We used the credit cards to live off, not to maintain a "lifestyle." They were used to pay for food and fuel primarily. The debt goes back further than that too obviously (we didn't run up £40K in one year!) Amongst other things, it has paid for two second-hand cars (one of which has now been replaced with the new car), vital home improvements and my first maternity leave too.

Re the new car: I said in my OP why we didn't buy a second-hand car. We couldn't get a loan (more unsecured debt) and we had no lump sum to pay for something outright. Our old car was completely knackered. We really honestly do need two cars as we work in opposite directions at different times of day, there are no lift-share options with colleagues and there are no buses. I have obviously explored these possibilities but we live in very rural Cornwall and that is life here. The new car is the smallest, cheapest 4 door that we could find. It has a 6 year warrantee, 3 years MOT free, no car tax and does 50+ mpg. Getting the new car was NOT something we did lightly, we really could not think of another option. If any of you can then I would be really keen to hear it. If we lose the car then one of us will lose our job and income. This is one reason why an IVA is more sensible for us than bankruptcy as it prioritises secured debt including cars that are required for work.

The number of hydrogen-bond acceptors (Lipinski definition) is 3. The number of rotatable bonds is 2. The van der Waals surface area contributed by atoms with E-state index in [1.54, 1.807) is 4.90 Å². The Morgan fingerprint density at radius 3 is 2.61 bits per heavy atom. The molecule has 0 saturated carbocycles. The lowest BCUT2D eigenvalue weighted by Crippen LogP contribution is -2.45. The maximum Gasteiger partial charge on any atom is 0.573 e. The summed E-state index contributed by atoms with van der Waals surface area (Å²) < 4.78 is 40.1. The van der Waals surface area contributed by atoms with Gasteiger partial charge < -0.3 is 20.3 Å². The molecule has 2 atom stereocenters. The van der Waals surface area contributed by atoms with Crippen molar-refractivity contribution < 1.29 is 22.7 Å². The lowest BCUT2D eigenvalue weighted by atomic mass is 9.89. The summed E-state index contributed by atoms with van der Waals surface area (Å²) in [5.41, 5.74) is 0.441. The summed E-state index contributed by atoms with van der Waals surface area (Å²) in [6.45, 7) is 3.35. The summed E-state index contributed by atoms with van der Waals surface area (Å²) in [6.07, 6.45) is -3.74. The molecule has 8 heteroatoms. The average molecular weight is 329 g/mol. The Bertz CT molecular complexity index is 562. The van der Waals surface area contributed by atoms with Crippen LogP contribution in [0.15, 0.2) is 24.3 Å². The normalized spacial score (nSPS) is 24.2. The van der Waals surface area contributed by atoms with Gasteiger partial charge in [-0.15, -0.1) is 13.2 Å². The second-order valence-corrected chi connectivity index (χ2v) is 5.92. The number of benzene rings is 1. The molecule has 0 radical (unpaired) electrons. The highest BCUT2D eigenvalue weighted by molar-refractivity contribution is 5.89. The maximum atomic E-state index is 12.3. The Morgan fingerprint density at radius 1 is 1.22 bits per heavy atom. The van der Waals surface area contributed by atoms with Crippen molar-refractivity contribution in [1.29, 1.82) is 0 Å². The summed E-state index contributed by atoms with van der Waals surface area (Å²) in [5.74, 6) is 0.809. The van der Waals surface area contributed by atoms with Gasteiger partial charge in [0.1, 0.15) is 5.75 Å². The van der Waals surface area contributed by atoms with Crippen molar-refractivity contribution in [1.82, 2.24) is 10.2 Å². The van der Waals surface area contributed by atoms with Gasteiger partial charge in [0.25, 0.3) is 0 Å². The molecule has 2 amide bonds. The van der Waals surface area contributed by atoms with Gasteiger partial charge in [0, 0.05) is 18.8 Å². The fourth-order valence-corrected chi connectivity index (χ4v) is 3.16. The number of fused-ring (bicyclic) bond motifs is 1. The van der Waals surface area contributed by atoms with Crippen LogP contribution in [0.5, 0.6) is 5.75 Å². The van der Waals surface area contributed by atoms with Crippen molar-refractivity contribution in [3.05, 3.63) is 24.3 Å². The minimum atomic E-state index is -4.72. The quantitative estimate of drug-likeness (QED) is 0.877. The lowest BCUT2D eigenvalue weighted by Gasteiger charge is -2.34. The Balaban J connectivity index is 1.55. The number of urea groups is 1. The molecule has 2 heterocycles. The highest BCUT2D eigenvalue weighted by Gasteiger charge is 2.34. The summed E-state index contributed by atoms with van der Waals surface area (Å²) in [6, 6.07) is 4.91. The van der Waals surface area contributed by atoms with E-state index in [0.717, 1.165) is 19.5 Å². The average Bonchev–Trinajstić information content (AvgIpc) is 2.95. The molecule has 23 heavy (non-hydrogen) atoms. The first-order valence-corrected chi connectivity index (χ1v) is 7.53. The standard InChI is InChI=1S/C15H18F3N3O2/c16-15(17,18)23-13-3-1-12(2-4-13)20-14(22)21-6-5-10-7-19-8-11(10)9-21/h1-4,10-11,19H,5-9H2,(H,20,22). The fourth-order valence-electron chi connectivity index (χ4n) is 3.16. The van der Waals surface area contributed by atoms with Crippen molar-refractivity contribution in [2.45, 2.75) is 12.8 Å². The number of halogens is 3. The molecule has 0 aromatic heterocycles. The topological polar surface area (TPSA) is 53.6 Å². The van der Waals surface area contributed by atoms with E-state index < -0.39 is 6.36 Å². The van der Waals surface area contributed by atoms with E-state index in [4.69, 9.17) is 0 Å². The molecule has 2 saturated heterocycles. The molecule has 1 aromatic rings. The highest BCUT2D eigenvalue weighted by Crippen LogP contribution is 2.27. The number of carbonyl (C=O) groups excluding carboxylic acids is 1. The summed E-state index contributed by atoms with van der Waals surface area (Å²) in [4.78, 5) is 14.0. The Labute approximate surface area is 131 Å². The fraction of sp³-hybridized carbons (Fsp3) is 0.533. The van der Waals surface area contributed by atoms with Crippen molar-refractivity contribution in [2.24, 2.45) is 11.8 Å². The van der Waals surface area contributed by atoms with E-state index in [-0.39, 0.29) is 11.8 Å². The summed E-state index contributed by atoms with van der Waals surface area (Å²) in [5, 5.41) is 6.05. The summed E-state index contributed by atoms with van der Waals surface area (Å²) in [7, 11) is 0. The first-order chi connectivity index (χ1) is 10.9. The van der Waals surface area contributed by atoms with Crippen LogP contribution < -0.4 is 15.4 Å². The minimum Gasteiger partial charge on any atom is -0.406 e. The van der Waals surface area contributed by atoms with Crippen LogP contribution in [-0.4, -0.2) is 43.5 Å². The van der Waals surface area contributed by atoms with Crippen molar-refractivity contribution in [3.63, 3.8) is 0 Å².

We are also not declaring bankruptcy because we don't want to risk losing the house. But we are prepared to make life-changing decisions. Yes similar has happened to us before but there were entirely different circumstances surrounding that (DH's father had just died, he was horribly depressed, he went a bit bonkers with money and also gave his mum loads to help her out). That was for much much less money, which we actually paid off, almost in full, in less than a year. I don't put any of this down to bad luck, and I am under no illusions about the fact that we entirely deserve to be in the shit that we are in.